When it comes to Victorian era serial killers, Jack the Ripper is pretty much a household name. Whether you know much about the terror he caused in White Chapel, all these years later you still know the name and what he did. With The Limehouse Golem, the filmmakers create a more sinister serial killer and deliver a Hammer-esque murder mystery. I’m all for a dark murder mystery, and when a film is channeling other successful films like Seven and From Hell, you’d imagine that you’d be witnessing a terrifying gory spectacle. The result, however, left me frustrated, as the film seems to pull from other films but never quite presents an engaging story to go along with the quirky mix of characters.
When we meet Lizzie (Olivia Cooke), she is being accused of murdering her husband. As the film progresses, we get to see how her story unfolds and her aspirations to be a theatrical star. Her tale intertwines with the rise of a brutal serial killer who has been terrifying the city of London who has been dubbed The Golem. To attempt to squash rising fears and solve the murders, Inspector Kildare (Bill Nighy) is assigned the case. Kildare is paired with a young detective George Flood (Daniel Mays), who attempts to update Kildare with all the evidence of the case. It seems Flood and his fellow officers were inept in gathering evidence, as Kildare seems to uncover some fairly obvious clues of his own. What ties Lizzie to Kildare is the possibility that she is being charged with murdering Kildare’s prime suspect. All the evidence seems to point to Lizzie’s dead husband, so he goes to her to hear her story. Of course things are more complicated than they originally seem.
The first act of this film feels like a Victorian ea remake of Seven. Gruesome crimes as a seasoned detective coaches a young detective about evidence, and even a scene where the pair investigate the library where many clues are found. Had this just focused on the two detectives and their personal lives while trying to solve the case, the result would have been a more clear and defined narrative. Instead the film decides to weigh the viewer down with the story of Lizzie and her wanting to be a star on the stage. Despite trying to inject quirky characters that work in the theater and present them as potential killers, the result is yawn-worthy. As the story stretches on, several real-life characters like Karl Marx (Henry Goodman) are injected as possible suspects, and we see Kildare attempt to fit these suspects in as the actual killer.
As the film goes on, it’s difficult to take this film seriously as a “whodunit”, because each suspect and their motivations seem more and more like a stretch on reality that it grows difficult to care who the killer is. The killer seems to even take a back seat, as all the attention seems to go to Lizzie wanting to star in a play and eventually getting married. Had the film trimmed more of the stage story from the film and brought this in to a leaner 90 minutes instead of its 109-minute runtime, I feel the film could have worked better.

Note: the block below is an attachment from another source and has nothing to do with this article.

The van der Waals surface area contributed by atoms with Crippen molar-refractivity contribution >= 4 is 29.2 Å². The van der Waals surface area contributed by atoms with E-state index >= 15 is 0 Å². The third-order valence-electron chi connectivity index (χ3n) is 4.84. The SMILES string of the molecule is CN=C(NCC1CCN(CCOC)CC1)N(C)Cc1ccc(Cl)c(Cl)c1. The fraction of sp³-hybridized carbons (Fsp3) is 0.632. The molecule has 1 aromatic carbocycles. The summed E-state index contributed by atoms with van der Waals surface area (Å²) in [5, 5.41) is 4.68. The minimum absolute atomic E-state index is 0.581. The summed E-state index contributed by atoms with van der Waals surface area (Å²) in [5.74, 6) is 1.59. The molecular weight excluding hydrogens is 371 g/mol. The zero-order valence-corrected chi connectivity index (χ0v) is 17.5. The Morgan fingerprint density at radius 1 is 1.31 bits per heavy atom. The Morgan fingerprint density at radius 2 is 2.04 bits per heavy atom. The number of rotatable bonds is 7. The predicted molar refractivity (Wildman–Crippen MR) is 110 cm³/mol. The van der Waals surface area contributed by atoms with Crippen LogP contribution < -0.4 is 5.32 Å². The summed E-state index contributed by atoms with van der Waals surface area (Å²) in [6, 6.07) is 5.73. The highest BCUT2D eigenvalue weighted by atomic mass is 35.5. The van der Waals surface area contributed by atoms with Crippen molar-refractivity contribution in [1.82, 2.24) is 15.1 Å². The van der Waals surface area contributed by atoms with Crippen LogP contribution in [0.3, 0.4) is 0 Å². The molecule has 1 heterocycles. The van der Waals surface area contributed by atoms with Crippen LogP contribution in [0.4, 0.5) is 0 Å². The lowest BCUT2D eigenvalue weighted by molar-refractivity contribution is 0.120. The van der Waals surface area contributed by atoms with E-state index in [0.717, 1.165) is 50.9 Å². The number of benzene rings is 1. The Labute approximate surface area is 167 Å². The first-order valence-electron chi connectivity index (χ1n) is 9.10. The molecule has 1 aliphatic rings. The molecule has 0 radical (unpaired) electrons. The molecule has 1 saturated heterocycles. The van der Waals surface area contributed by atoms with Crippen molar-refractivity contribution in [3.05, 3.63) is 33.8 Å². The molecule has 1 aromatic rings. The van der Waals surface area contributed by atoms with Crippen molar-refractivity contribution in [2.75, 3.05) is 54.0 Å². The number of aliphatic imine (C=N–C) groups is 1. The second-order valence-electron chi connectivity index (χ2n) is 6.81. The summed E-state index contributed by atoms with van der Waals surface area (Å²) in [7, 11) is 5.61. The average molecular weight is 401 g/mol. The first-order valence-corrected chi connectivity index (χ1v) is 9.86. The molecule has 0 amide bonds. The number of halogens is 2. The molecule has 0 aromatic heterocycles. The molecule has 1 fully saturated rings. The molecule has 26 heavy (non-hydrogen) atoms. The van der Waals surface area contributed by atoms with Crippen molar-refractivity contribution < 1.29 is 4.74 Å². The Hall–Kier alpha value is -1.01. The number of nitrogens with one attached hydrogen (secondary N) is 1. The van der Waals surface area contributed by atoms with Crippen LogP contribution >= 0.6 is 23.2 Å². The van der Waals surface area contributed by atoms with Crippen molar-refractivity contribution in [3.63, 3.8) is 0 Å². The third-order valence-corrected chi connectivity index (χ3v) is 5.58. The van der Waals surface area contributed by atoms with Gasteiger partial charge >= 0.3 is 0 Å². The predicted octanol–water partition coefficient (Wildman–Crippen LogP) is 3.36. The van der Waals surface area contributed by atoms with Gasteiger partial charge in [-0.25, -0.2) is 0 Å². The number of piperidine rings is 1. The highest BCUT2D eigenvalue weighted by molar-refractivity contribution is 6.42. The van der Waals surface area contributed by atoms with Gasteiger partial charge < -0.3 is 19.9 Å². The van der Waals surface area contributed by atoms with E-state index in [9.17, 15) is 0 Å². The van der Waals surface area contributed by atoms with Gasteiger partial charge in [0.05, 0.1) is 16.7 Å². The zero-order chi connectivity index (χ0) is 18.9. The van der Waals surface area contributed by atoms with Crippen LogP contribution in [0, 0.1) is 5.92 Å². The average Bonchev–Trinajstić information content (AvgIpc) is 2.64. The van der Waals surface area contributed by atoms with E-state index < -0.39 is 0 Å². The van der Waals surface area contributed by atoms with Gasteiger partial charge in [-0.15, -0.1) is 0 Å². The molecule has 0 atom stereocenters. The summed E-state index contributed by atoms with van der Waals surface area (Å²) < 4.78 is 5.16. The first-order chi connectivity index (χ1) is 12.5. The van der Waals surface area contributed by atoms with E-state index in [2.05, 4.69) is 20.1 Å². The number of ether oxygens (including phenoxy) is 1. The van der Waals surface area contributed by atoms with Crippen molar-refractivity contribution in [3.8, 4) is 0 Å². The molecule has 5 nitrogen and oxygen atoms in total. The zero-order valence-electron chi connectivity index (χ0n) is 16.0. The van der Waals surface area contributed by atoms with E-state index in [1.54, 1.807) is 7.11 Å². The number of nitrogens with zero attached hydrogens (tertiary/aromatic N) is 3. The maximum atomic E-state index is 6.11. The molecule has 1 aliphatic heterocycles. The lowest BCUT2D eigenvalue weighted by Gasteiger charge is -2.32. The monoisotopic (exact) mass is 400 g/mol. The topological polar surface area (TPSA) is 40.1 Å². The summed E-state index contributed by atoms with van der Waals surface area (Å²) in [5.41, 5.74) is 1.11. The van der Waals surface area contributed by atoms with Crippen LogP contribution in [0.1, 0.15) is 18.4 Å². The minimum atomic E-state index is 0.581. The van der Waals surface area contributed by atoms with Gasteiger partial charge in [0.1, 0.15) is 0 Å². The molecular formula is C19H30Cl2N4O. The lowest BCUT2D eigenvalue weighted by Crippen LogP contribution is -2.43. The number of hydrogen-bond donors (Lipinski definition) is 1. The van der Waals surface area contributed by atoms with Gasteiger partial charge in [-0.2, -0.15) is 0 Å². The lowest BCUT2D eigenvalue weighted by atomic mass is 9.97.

The performances here are what kept me engaged. As a long time fan of Bill Nighy, it was nice to see him taking on the role of a sleuth, and it does make me curious what he could do with taking on the role as a refined Sherlock Holmes. It’s Olivia Cooke, though, who does steal the film and gives the audience such a dynamic performance that she makes the contrived plot more bearable than it should be. When the film goes into darker realms with the characters, the film shines to a point, but as the story stretches on it just feels as though everyone is grasping at straws to keep the story going and the audience guessing. Personally the payoff isn’t worth it, and it presents more questions than answers.
The Limehouse Golem is presented in the aspect ratio 2.35:1. The 1080p image is arrived at with an AVC MPEG-4 codec at an average of 22 mbps. The look of the film is a bit of a mixed bag. The focus seems a bit soft at times and results in a loss of detail, which is disappointing, since the set design is one of the best things going for the look of the film. The film goes for a natural look with a lot of locations under a candlelit hue. Textures in the costumes and sets come through nicely. The film has a saturated and drab look that results in pale skin tones. Red seems to be the color that looks a bit off, which seems odd considering blood is a color you know at some point you’ll end up seeing multiple times here.
The DTS-HD Master Audio 5.1 track is a bit under used here. There are a few scenes in the crowded theater where we get a good mix with the surround speakers being utilized. For the most part this is a dialog-driven story, and the dialog is presented clearly.
The Making of The Limehouse Golem: (6:26) The cast and crew discuss what brought them to the project.
The Cast of The Limehouse Golem: (2:45) Typical montage of interviews with the cast praising one another on their performances.
The Look of The Limehouse Golem: (2:41) A discussion about the looks that inspired the film.
The Locations of The Limehouse Golem: (2:30) The cast and crew discuss the set designs of the film.
Every time I review a film, I always come from the perspective as a fan first, and it’s later I start being more critical of the film or show. With The Limehouse Golem, my issues with the film came out of frustration as a fan. I’m a sucker for a good murder mystery, and the first third of this film is great, but once the subplots kick in, this film quickly began to lose me. When you are making a film about a serial killer, it is a terrible idea to throw in as a side plot, the rise of a stage actress. It’s one thing to give the character depth, but in this case, shifting the focus to the stage the film seems to lose focus on what it’s all about. It’s a film worth checking out if you are a fan of the time period, but I wouldn’t go searching this title out otherwise.